Parenting Pagan Children Through Storytelling

 

A lot of research has been done into the importance of storytelling in the growth of children. Since the beginning of time information and learning was passed from one generation to the next in the form of Stories. These in some cases became myths of such infinite importance they resonate with us to this day.

As Pagans we rely on these myths heavily to give us stories about the many deities we choose to follow or identify with. These stories encompass many paths, traditions and Pantheons however they all have a value whether that be instructional or ethical, and they help us give meaning to our lives.

In my own life I found that often children relate to concepts within a story at a much higher level than we ever give them credit for. I believe this is because in many cases they are hearing, imagining and interpreting the story in absence of a lot of the social mores we are often constrained by as adults.

So why are stories so important today? Stories help children to cope with a lot of their feelings and problems. This happens in two ways. When we tell our children stories that contain feelings in them our children learn to understand and accept how they feel and learn how things affect other people too. They learn that they are not alone and often things make others feel the same.

Language is the way we communicate with each other. Story telling gives our children access to language and vocabulary in use. Language helps us to understand ourselves and those in our life but also gives us a way of understanding the world around us and getting it to make sense. Reading and storytelling are important cultural tools to learn about the world but also important ways to learn language.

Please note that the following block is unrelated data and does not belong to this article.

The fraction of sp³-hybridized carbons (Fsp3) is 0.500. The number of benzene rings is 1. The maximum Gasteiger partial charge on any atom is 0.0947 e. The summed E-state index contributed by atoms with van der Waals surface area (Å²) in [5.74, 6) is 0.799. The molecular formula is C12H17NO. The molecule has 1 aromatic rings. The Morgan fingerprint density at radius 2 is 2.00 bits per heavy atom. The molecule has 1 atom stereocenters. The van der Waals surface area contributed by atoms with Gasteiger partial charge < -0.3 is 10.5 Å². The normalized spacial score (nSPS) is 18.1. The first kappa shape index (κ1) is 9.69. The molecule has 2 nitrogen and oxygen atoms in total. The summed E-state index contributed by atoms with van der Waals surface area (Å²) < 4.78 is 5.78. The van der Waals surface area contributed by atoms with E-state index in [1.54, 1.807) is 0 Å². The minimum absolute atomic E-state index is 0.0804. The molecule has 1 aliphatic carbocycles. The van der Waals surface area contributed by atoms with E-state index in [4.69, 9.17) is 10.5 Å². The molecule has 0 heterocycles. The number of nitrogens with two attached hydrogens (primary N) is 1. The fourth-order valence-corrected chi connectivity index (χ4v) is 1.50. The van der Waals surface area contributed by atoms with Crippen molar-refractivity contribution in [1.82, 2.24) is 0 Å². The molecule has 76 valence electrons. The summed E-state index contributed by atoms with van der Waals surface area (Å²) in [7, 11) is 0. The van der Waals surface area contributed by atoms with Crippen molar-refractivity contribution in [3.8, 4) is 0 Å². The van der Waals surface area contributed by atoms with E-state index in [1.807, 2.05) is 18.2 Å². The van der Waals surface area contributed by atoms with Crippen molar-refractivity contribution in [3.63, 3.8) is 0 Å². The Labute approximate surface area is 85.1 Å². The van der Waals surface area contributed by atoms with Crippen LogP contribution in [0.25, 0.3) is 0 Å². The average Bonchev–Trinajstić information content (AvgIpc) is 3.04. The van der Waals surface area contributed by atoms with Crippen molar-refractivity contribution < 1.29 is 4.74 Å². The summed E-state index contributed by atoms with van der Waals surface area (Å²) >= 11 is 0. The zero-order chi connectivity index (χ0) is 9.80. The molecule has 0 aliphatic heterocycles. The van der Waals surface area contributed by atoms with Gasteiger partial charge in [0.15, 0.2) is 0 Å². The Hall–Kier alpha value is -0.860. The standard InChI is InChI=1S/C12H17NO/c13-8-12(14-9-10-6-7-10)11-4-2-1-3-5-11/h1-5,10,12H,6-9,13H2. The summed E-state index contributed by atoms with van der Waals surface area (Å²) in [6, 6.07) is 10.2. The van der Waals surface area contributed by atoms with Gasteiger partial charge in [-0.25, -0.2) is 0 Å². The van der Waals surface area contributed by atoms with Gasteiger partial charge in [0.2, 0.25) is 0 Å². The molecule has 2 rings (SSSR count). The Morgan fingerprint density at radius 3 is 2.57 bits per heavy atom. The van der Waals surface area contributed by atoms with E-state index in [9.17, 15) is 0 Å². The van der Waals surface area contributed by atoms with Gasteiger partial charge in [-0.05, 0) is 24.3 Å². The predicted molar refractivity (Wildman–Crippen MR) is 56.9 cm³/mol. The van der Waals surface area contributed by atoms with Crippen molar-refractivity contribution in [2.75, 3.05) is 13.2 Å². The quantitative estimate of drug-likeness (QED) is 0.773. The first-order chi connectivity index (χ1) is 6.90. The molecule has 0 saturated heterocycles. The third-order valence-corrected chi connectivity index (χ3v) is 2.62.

When we tell a teaching story whether from a book or memory we are imparting to our children lessons about how life and the universe work. I have found often that it is sometimes hard to explain to a child where they have gone wrong as they will shut down to any criticism. My partner, however has a wonderful knack of being able to construct a story that frames the situation in another time, place or dimension. With the creative mind and power of words he weaves a fantasy world for them that all of a sudden their little imaginations are running havoc. This somehow allows the door to understanding and acceptance open and all of a sudden they get it. “Oh! So you mean…” often follows a tale about various forest animals or a character from the past.

Our children’s response to the stories we tell can also provide us with a means to understand what they are feeling and why. Stories are often tools children use to articulate what is happening. This may be as simple as “I know how she feels”

Some of the best stories for children are those that Grandmas and Grandpas tell about when they were young. You know the “Back when dinosaurs were around” kind of stories. Technology moves so fast these days that while we could envisage a time before television when we were little nowadays it is hard for children to believe. So much of the modern day child’s life centres around technology they would be lost without it. This is why such stories are good for them.